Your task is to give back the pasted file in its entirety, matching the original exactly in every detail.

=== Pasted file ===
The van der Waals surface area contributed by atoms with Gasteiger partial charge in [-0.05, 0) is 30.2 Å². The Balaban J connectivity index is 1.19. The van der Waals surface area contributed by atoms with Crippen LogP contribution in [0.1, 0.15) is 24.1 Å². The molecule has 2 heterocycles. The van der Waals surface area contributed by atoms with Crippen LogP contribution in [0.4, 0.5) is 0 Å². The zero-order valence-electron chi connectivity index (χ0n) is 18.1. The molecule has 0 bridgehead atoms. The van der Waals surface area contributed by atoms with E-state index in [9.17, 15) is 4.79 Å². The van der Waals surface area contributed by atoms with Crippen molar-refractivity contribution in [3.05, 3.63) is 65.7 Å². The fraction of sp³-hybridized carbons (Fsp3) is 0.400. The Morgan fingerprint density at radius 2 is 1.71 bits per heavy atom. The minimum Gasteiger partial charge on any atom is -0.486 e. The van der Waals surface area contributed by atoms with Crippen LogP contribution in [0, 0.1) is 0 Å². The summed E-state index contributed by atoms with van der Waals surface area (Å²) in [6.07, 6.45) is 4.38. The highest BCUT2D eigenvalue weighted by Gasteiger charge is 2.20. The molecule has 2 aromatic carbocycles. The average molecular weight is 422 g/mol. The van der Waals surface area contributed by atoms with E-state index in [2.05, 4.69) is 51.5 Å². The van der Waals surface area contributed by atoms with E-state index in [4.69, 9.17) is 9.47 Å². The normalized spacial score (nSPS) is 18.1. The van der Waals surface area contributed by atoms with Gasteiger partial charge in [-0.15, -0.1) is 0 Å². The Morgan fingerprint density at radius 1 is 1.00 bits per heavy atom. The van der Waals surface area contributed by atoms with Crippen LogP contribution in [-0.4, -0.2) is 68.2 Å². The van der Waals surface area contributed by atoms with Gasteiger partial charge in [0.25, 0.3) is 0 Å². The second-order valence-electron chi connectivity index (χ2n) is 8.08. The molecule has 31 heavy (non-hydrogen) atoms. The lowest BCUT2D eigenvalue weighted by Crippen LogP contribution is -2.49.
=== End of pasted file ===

The van der Waals surface area contributed by atoms with Gasteiger partial charge in [-0.05, 0) is 30.2 Å². The Balaban J connectivity index is 1.19. The van der Waals surface area contributed by atoms with Crippen LogP contribution in [0.1, 0.15) is 24.1 Å². The molecule has 2 heterocycles. The van der Waals surface area contributed by atoms with Crippen LogP contribution in [0.4, 0.5) is 0 Å². The zero-order valence-electron chi connectivity index (χ0n) is 18.1. The molecule has 0 bridgehead atoms. The van der Waals surface area contributed by atoms with E-state index in [9.17, 15) is 4.79 Å². The van der Waals surface area contributed by atoms with Crippen molar-refractivity contribution in [3.05, 3.63) is 65.7 Å². The fraction of sp³-hybridized carbons (Fsp3) is 0.400. The Morgan fingerprint density at radius 2 is 1.71 bits per heavy atom. The minimum Gasteiger partial charge on any atom is -0.486 e. The van der Waals surface area contributed by atoms with Crippen LogP contribution in [0, 0.1) is 0 Å². The summed E-state index contributed by atoms with van der Waals surface area (Å²) in [6.07, 6.45) is 4.38. The highest BCUT2D eigenvalue weighted by Gasteiger charge is 2.20. The molecule has 2 aromatic carbocycles. The average molecular weight is 422 g/mol. The van der Waals surface area contributed by atoms with E-state index in [2.05, 4.69) is 51.5 Å². The van der Waals surface area contributed by atoms with E-state index in [4.69, 9.17) is 9.47 Å². The normalized spacial score (nSPS) is 18.1. The van der Waals surface area contributed by atoms with Gasteiger partial charge in [-0.15, -0.1) is 0 Å². The Morgan fingerprint density at radius 1 is 1.00 bits per heavy atom. The van der Waals surface area contributed by atoms with Crippen LogP contribution in [-0.4, -0.2) is 68.2 Å². The van der Waals surface area contributed by atoms with Gasteiger partial charge in [0.25, 0.3) is 0 Å². The second-order valence-electron chi connectivity index (χ2n) is 8.08. The molecule has 31 heavy (non-hydrogen) atoms. The lowest BCUT2D eigenvalue weighted by Crippen LogP contribution is -2.49.